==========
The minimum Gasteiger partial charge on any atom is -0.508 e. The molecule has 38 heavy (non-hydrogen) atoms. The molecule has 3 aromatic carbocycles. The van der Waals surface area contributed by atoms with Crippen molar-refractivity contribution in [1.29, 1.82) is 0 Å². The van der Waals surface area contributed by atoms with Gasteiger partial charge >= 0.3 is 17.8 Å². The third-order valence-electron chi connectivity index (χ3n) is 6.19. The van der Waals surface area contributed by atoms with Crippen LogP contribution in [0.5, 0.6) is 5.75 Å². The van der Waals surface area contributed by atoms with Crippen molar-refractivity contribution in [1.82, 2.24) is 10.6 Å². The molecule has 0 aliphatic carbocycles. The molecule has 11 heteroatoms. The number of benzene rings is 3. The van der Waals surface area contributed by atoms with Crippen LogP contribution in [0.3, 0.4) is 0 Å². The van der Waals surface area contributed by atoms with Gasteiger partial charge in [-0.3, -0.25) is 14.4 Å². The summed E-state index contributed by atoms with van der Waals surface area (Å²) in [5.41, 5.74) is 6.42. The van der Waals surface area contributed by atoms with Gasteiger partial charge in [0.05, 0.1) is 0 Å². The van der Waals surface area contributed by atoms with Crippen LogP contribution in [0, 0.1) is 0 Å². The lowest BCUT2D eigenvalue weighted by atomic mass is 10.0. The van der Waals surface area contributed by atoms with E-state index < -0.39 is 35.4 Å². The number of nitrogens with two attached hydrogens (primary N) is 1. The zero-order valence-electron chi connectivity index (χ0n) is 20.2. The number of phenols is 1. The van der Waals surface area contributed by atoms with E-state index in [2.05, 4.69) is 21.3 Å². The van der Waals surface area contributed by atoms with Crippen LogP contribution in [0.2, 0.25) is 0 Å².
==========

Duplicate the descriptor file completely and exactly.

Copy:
The minimum Gasteiger partial charge on any atom is -0.508 e. The molecule has 38 heavy (non-hydrogen) atoms. The molecule has 3 aromatic carbocycles. The van der Waals surface area contributed by atoms with Crippen molar-refractivity contribution in [1.29, 1.82) is 0 Å². The van der Waals surface area contributed by atoms with Gasteiger partial charge >= 0.3 is 17.8 Å². The third-order valence-electron chi connectivity index (χ3n) is 6.19. The van der Waals surface area contributed by atoms with Crippen LogP contribution in [0.5, 0.6) is 5.75 Å². The van der Waals surface area contributed by atoms with Crippen molar-refractivity contribution in [1.82, 2.24) is 10.6 Å². The molecule has 0 aliphatic carbocycles. The molecule has 11 heteroatoms. The number of benzene rings is 3. The van der Waals surface area contributed by atoms with Crippen LogP contribution in [0.3, 0.4) is 0 Å². The van der Waals surface area contributed by atoms with Gasteiger partial charge in [-0.3, -0.25) is 14.4 Å². The summed E-state index contributed by atoms with van der Waals surface area (Å²) in [5.41, 5.74) is 6.42. The van der Waals surface area contributed by atoms with Gasteiger partial charge in [0.05, 0.1) is 0 Å². The van der Waals surface area contributed by atoms with Crippen LogP contribution in [0, 0.1) is 0 Å². The lowest BCUT2D eigenvalue weighted by atomic mass is 10.0. The van der Waals surface area contributed by atoms with E-state index < -0.39 is 35.4 Å². The number of nitrogens with two attached hydrogens (primary N) is 1. The zero-order valence-electron chi connectivity index (χ0n) is 20.2. The number of phenols is 1. The van der Waals surface area contributed by atoms with E-state index in [2.05, 4.69) is 21.3 Å². The van der Waals surface area contributed by atoms with Crippen LogP contribution in [0.2, 0.25) is 0 Å².